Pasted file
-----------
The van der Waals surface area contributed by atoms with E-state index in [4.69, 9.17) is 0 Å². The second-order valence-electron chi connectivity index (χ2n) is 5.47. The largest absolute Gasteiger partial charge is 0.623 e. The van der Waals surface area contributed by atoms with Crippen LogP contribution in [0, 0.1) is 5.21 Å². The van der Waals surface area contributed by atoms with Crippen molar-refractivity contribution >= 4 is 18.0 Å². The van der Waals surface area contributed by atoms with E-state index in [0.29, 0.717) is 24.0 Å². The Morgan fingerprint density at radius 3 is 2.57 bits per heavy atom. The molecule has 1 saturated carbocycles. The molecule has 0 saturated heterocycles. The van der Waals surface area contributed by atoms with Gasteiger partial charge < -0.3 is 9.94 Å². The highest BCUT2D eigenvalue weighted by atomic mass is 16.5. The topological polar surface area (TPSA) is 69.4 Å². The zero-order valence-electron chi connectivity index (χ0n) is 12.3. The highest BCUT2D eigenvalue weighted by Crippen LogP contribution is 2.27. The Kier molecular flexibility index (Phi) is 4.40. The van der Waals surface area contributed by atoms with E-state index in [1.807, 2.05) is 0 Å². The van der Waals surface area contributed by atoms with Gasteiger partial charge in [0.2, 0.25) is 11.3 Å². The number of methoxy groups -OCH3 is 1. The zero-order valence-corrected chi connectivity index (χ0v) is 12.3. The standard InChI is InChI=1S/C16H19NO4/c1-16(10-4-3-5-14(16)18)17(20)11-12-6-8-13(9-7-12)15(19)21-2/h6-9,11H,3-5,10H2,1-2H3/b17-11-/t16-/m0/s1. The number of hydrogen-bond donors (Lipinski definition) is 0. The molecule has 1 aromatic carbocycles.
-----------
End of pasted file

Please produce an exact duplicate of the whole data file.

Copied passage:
The van der Waals surface area contributed by atoms with E-state index in [4.69, 9.17) is 0 Å². The second-order valence-electron chi connectivity index (χ2n) is 5.47. The largest absolute Gasteiger partial charge is 0.623 e. The van der Waals surface area contributed by atoms with Crippen LogP contribution in [0, 0.1) is 5.21 Å². The van der Waals surface area contributed by atoms with Crippen molar-refractivity contribution >= 4 is 18.0 Å². The van der Waals surface area contributed by atoms with E-state index in [0.29, 0.717) is 24.0 Å². The Morgan fingerprint density at radius 3 is 2.57 bits per heavy atom. The molecule has 1 saturated carbocycles. The molecule has 0 saturated heterocycles. The van der Waals surface area contributed by atoms with Gasteiger partial charge < -0.3 is 9.94 Å². The highest BCUT2D eigenvalue weighted by atomic mass is 16.5. The topological polar surface area (TPSA) is 69.4 Å². The zero-order valence-electron chi connectivity index (χ0n) is 12.3. The highest BCUT2D eigenvalue weighted by Crippen LogP contribution is 2.27. The Kier molecular flexibility index (Phi) is 4.40. The van der Waals surface area contributed by atoms with E-state index in [1.807, 2.05) is 0 Å². The van der Waals surface area contributed by atoms with Gasteiger partial charge in [0.2, 0.25) is 11.3 Å². The number of methoxy groups -OCH3 is 1. The zero-order valence-corrected chi connectivity index (χ0v) is 12.3. The standard InChI is InChI=1S/C16H19NO4/c1-16(10-4-3-5-14(16)18)17(20)11-12-6-8-13(9-7-12)15(19)21-2/h6-9,11H,3-5,10H2,1-2H3/b17-11-/t16-/m0/s1. The number of hydrogen-bond donors (Lipinski definition) is 0. The molecule has 1 aromatic carbocycles.